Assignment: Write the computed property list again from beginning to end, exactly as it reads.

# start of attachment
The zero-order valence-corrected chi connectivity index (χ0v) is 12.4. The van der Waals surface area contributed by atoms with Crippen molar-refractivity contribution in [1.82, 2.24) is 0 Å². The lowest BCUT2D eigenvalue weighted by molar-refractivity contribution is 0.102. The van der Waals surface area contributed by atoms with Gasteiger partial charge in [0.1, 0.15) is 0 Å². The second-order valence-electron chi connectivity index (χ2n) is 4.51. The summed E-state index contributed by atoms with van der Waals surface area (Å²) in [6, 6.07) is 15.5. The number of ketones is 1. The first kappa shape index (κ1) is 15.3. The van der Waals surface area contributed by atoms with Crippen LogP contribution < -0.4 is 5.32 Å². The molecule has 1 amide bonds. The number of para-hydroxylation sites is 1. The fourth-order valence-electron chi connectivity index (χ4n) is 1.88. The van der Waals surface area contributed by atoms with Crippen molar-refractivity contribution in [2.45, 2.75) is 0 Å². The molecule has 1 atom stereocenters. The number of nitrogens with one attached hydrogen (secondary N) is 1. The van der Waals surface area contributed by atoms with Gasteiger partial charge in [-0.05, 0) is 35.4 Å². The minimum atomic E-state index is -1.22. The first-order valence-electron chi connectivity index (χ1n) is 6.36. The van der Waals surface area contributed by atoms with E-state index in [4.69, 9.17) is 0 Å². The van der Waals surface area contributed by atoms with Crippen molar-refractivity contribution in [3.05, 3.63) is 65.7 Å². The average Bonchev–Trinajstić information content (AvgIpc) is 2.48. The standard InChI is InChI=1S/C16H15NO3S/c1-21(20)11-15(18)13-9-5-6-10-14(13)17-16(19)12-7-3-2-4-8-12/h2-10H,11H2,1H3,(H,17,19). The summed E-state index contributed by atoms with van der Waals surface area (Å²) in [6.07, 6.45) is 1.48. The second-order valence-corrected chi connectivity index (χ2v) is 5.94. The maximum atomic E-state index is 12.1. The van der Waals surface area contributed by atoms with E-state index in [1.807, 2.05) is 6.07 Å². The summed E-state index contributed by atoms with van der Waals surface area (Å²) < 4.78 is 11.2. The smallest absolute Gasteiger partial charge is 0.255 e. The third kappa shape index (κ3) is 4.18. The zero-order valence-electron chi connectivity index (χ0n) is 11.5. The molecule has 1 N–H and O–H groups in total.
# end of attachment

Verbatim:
The zero-order valence-corrected chi connectivity index (χ0v) is 12.4. The van der Waals surface area contributed by atoms with Crippen molar-refractivity contribution in [1.82, 2.24) is 0 Å². The lowest BCUT2D eigenvalue weighted by molar-refractivity contribution is 0.102. The van der Waals surface area contributed by atoms with Gasteiger partial charge in [0.1, 0.15) is 0 Å². The second-order valence-electron chi connectivity index (χ2n) is 4.51. The summed E-state index contributed by atoms with van der Waals surface area (Å²) in [6, 6.07) is 15.5. The number of ketones is 1. The first kappa shape index (κ1) is 15.3. The van der Waals surface area contributed by atoms with Crippen LogP contribution < -0.4 is 5.32 Å². The molecule has 1 amide bonds. The number of para-hydroxylation sites is 1. The fourth-order valence-electron chi connectivity index (χ4n) is 1.88. The van der Waals surface area contributed by atoms with Crippen molar-refractivity contribution in [2.45, 2.75) is 0 Å². The molecule has 1 atom stereocenters. The number of nitrogens with one attached hydrogen (secondary N) is 1. The van der Waals surface area contributed by atoms with Gasteiger partial charge in [-0.05, 0) is 35.4 Å². The minimum atomic E-state index is -1.22. The first-order valence-electron chi connectivity index (χ1n) is 6.36. The van der Waals surface area contributed by atoms with E-state index in [4.69, 9.17) is 0 Å². The van der Waals surface area contributed by atoms with Crippen molar-refractivity contribution in [3.05, 3.63) is 65.7 Å². The average Bonchev–Trinajstić information content (AvgIpc) is 2.48. The standard InChI is InChI=1S/C16H15NO3S/c1-21(20)11-15(18)13-9-5-6-10-14(13)17-16(19)12-7-3-2-4-8-12/h2-10H,11H2,1H3,(H,17,19). The summed E-state index contributed by atoms with van der Waals surface area (Å²) in [6.07, 6.45) is 1.48. The second-order valence-corrected chi connectivity index (χ2v) is 5.94. The maximum atomic E-state index is 12.1. The van der Waals surface area contributed by atoms with E-state index in [1.807, 2.05) is 6.07 Å². The summed E-state index contributed by atoms with van der Waals surface area (Å²) < 4.78 is 11.2. The smallest absolute Gasteiger partial charge is 0.255 e. The third kappa shape index (κ3) is 4.18. The zero-order valence-electron chi connectivity index (χ0n) is 11.5. The molecule has 1 N–H and O–H groups in total.